English Vocab

Electric cars and us
While adopting a technology, Indians have made changes to their attitudes and societal norms but often also made the technology work around their instincts. One area where the law of the jungle (the principle that those who are strong and apply ruthless self-interest will be most successful.) seems to prevail (reign) is the road, especially in cities. As a rule, typically, two-wheelers and cars don’t consider lanes important.
We don’t want to wait our turn but keep jumping lanes and wading (intervene in (something) or attack (someone) vigorously or forcefully.) around obstacles. We seem to be possessed by a primal urge to get ahead of others even if it means the driver of the car or the two-wheeler rider on the other lane has to jam hard on his brakes. In many cities, dents on car bumpers are the norm.
Breaking rules
It’s like how we behave in queues — at shops, temples and cinema ticket counters. A person who is standing at a discrete (individually separate and distinct.) distance behind another can often find someone arriving just then, barging in (To abruptly and/or rudely interrupt or intrude on someone or something without warning.).That little space is available, so it’s there to be taken, seems to be the working rule. We are in a mad hurry although the few minutes we save rarely fetch any benefit, while introducing chaos and disorder. And vehicles driven by internal combustion engines, with their inherent limitations, are a good fit for us. At slow speeds, common in city driving, these vehicles take their own time to speed up and, hence, don’t feed into themanic (showing wild, apparently deranged, excitement and energy.) urges of Indian drivers. They require rather elaborate transmission systems and, in unison, the engine and the transmission create enough noise to alert others to their presence.

Over the next 15 years, however, Indian driving is likely to be disrupted by electric vehicles that the Indian government seems keen on introducing, without transitioning to hybrids. Far less polluting and carbon-emitting, the electric car, however, poses a challenge to Indian driving practices. The motor is much quieter than the engine and the transmission system has fewer parts too. “All one hears is wind, tyre and road noise, which is minimal in city driving,” says Mahesh Babu, CEO of Mahindra Electric. Imagine thousands of cars moving around, quietly, on our roads!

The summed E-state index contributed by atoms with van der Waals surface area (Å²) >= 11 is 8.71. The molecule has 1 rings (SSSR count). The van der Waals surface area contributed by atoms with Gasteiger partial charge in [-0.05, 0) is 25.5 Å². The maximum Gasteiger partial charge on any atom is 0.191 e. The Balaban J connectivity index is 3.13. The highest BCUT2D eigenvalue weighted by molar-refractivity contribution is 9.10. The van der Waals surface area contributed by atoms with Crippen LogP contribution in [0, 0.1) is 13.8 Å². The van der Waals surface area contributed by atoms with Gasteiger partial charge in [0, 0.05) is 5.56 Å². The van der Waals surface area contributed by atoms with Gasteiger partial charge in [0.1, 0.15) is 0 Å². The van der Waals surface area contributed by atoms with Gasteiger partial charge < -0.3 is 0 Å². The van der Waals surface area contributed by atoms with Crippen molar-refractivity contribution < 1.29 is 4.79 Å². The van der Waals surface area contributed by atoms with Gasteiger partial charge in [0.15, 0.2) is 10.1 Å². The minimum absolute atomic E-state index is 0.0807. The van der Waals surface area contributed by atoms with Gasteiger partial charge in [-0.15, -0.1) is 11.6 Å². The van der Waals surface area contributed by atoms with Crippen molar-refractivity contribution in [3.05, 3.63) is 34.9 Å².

Electric motors are among the perkiest prime movers. After starting, they can very quickly ramp up to full speed, unlike the internal combustion engine that needs to idle and takes time to increase speed. “Instant torque and quick acceleration,” sums up Mr. Babu. Maximum torque is available for a range of speeds too.
Electric mobility
Another crucial, efficiency-boosting attribute of the electric car will be regenerative braking. The electric motor powering the car can reverse its role, becoming a generator and charging the battery. The generator load is the resistance that provides braking torque and it can be varied if you want to just bring down the speed, not stop the car altogether.
Now, here is how these features don’t sync with our present state of driving. Given our habit of not waiting for our turn and switching lanes frequently and taking sharp turns, we may need to honk more to announce our car’s presence — a prospect that we may not hate altogether though. Or the manufacturer may engineer in some noise, although that would defeat the beauty of the technology. To ensure we don’t just step on the accelerator pedal and zoom our peppy (lively and high-spirited.), powerful electric car right into other vehicles on our chaotic (topsy-turvy) roads, manufacturers can add a time delay in the software.
Our habit of jamming on the brakes may make regenerative braking less useful. During sudden braking, for safety reasons, normal braking takes over after initial regenerative braking. In other words, the energy savings can come down. “Consumer behaviour and adoption will determine the system that electric vehicles in the future will have,” says Mr. Babu.